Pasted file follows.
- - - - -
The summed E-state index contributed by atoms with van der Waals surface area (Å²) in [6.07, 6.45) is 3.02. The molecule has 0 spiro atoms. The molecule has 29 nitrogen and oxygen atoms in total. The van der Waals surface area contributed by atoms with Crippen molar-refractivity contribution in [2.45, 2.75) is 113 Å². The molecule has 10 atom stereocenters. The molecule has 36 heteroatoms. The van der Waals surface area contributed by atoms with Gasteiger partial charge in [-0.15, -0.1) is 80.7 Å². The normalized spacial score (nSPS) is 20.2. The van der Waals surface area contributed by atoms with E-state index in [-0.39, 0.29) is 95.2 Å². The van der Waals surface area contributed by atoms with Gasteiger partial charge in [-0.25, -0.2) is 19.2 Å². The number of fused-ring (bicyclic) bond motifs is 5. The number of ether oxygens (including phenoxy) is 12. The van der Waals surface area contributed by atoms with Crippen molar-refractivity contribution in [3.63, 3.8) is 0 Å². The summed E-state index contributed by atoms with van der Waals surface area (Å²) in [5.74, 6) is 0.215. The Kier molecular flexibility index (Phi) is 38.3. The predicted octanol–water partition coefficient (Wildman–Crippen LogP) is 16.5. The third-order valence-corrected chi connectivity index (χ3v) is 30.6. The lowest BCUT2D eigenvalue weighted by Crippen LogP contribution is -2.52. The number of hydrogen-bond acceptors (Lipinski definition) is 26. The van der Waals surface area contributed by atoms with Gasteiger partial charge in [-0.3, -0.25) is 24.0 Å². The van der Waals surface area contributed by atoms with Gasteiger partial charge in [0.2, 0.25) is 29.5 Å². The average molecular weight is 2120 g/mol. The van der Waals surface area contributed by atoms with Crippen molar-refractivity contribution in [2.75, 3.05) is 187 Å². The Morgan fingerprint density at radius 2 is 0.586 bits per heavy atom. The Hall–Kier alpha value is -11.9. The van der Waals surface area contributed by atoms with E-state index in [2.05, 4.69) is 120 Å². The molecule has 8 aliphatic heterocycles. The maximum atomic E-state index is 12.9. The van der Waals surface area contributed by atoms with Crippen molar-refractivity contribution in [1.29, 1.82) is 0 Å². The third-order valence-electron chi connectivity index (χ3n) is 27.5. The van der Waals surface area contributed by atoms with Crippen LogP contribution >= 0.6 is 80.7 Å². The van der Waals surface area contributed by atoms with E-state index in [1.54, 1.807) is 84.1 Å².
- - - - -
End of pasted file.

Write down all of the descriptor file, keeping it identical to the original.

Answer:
The summed E-state index contributed by atoms with van der Waals surface area (Å²) in [6.07, 6.45) is 3.02. The molecule has 0 spiro atoms. The molecule has 29 nitrogen and oxygen atoms in total. The van der Waals surface area contributed by atoms with Crippen molar-refractivity contribution in [2.45, 2.75) is 113 Å². The molecule has 10 atom stereocenters. The molecule has 36 heteroatoms. The van der Waals surface area contributed by atoms with Gasteiger partial charge in [-0.15, -0.1) is 80.7 Å². The normalized spacial score (nSPS) is 20.2. The van der Waals surface area contributed by atoms with E-state index in [-0.39, 0.29) is 95.2 Å². The van der Waals surface area contributed by atoms with Gasteiger partial charge in [-0.25, -0.2) is 19.2 Å². The number of fused-ring (bicyclic) bond motifs is 5. The number of ether oxygens (including phenoxy) is 12. The van der Waals surface area contributed by atoms with Crippen molar-refractivity contribution in [3.63, 3.8) is 0 Å². The summed E-state index contributed by atoms with van der Waals surface area (Å²) in [5.74, 6) is 0.215. The Kier molecular flexibility index (Phi) is 38.3. The predicted octanol–water partition coefficient (Wildman–Crippen LogP) is 16.5. The third-order valence-corrected chi connectivity index (χ3v) is 30.6. The lowest BCUT2D eigenvalue weighted by Crippen LogP contribution is -2.52. The number of hydrogen-bond acceptors (Lipinski definition) is 26. The van der Waals surface area contributed by atoms with Gasteiger partial charge in [-0.3, -0.25) is 24.0 Å². The van der Waals surface area contributed by atoms with Gasteiger partial charge in [0.2, 0.25) is 29.5 Å². The average molecular weight is 2120 g/mol. The van der Waals surface area contributed by atoms with Crippen molar-refractivity contribution in [2.75, 3.05) is 187 Å². The Morgan fingerprint density at radius 2 is 0.586 bits per heavy atom. The Hall–Kier alpha value is -11.9. The van der Waals surface area contributed by atoms with E-state index in [2.05, 4.69) is 120 Å². The molecule has 8 aliphatic heterocycles. The maximum atomic E-state index is 12.9. The van der Waals surface area contributed by atoms with Crippen molar-refractivity contribution in [1.29, 1.82) is 0 Å². The third-order valence-electron chi connectivity index (χ3n) is 27.5. The van der Waals surface area contributed by atoms with Crippen LogP contribution >= 0.6 is 80.7 Å². The van der Waals surface area contributed by atoms with E-state index in [1.54, 1.807) is 84.1 Å².